This year, Facebook expanded its offering, by giving businesses the opportunity to develop chat bots for Messenger. This allows retailers to turn conversations into commerce. 1-800 Flowers, Shop Spring and CNN are some of the few brands that have already jumped on this new platform.

"It is so much easier to do everything in one place that has the context of your last interactions, as well as your identity – no need to ever login – rather than downloading apps that you’ll never use again and jumping around from one app to another," Facebook VP of Messaging David Marcus wrote in a Facebook blog post. "Our early tests in 2015 with brands are showing that interactions will happen more and more in your Messenger threads, so we’ll continue making it easy for you to engage with businesses, and we’ll also do more to enable additional businesses and services to build the right experience in conversations."

Facebook isn't the only one in on the action.

A new tool launched out of San Francisco called Assist is bringing conversational commerce to the masses ahead of the game, with its campaign tagline asking "Do you really need an entire app for that?"

Send flowers, order an Uber, Yello Taxi, City Mapper or Lyft or book a hotel, get a haircut or print and send a letter using the Assist Chatbot. It's available for SMS, Facebook Messenger, Slack, Telegram, and Kik.

Instant Messaging will be the next major retail commerce platform

Retailers will need to shift their digital marketing budgets, and go where the people are. Conversational commerce promises to make the experience of shopping online more fluid than ever thought possible. It is about delivering simple and direct convenience, with personalization and decision support while people are on the go.

We all text more than ever, so why not send payments, buy products, order on-demand services, pay bills, get the dog walked and order dinner through chat and messaging services?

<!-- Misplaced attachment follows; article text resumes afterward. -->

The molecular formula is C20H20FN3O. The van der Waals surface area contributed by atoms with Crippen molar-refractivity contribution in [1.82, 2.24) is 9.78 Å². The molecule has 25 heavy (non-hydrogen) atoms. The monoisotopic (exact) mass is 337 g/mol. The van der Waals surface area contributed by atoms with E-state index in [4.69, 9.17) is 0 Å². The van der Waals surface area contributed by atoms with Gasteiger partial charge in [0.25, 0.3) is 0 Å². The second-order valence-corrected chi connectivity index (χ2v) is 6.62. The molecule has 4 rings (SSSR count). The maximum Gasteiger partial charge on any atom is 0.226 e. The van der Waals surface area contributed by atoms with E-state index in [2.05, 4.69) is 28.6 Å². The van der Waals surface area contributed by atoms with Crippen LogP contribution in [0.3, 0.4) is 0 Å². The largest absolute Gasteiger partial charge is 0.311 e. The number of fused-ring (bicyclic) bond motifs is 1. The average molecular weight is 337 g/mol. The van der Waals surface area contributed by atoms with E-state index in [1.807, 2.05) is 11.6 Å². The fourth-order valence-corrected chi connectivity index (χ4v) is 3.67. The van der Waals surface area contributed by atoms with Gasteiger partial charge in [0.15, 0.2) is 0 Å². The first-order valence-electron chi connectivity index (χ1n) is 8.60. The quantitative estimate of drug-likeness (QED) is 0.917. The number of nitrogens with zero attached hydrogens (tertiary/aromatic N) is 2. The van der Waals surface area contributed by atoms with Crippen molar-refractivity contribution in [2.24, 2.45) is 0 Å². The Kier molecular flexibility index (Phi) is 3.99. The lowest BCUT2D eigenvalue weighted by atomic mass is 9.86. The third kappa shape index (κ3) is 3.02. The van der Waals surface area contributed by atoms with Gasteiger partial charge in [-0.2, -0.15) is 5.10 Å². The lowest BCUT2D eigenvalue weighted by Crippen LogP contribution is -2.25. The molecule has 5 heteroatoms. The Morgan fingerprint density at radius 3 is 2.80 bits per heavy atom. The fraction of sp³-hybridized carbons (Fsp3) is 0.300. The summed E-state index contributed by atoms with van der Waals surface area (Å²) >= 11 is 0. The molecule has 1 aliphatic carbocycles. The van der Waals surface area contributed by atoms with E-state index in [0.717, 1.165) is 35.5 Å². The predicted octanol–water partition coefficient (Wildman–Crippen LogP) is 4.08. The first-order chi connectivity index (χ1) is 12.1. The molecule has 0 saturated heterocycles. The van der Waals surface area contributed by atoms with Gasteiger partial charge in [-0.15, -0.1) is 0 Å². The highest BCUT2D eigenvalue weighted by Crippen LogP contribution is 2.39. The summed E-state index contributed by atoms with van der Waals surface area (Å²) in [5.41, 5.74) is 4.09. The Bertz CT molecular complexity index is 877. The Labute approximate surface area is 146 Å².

Combining artificial intelligence bots and humans, there's a whole lot of potential for quicker sales, better customer relationships and much better customer service using natural language.

Proceed with caution: it’s personal

Today "there's an app for that." Tomorrow, "there's a bot for that." The difference? Bots are integrated to messaging apps you are already using, keeping the experience simple, fluid and hassle-free. Still, brands need to proceed with caution. Unlike other platforms, this is much more personal. The risk of being intrusive is much higher. Retailers cannot approach it like other digital platforms. It's important for retailers to only be in the right conversation at the right moment and be sure they really provide value.

I predict that consumers will welcome bots with open arms. Many of us experience “user fatigue”, as the apps on our devices have become far too numerous. People are tired of downloading and switching apps for each and every service.

Conversational commerce is here. This new paradigm will be a game-changer. Say hello to retail on instant messaging.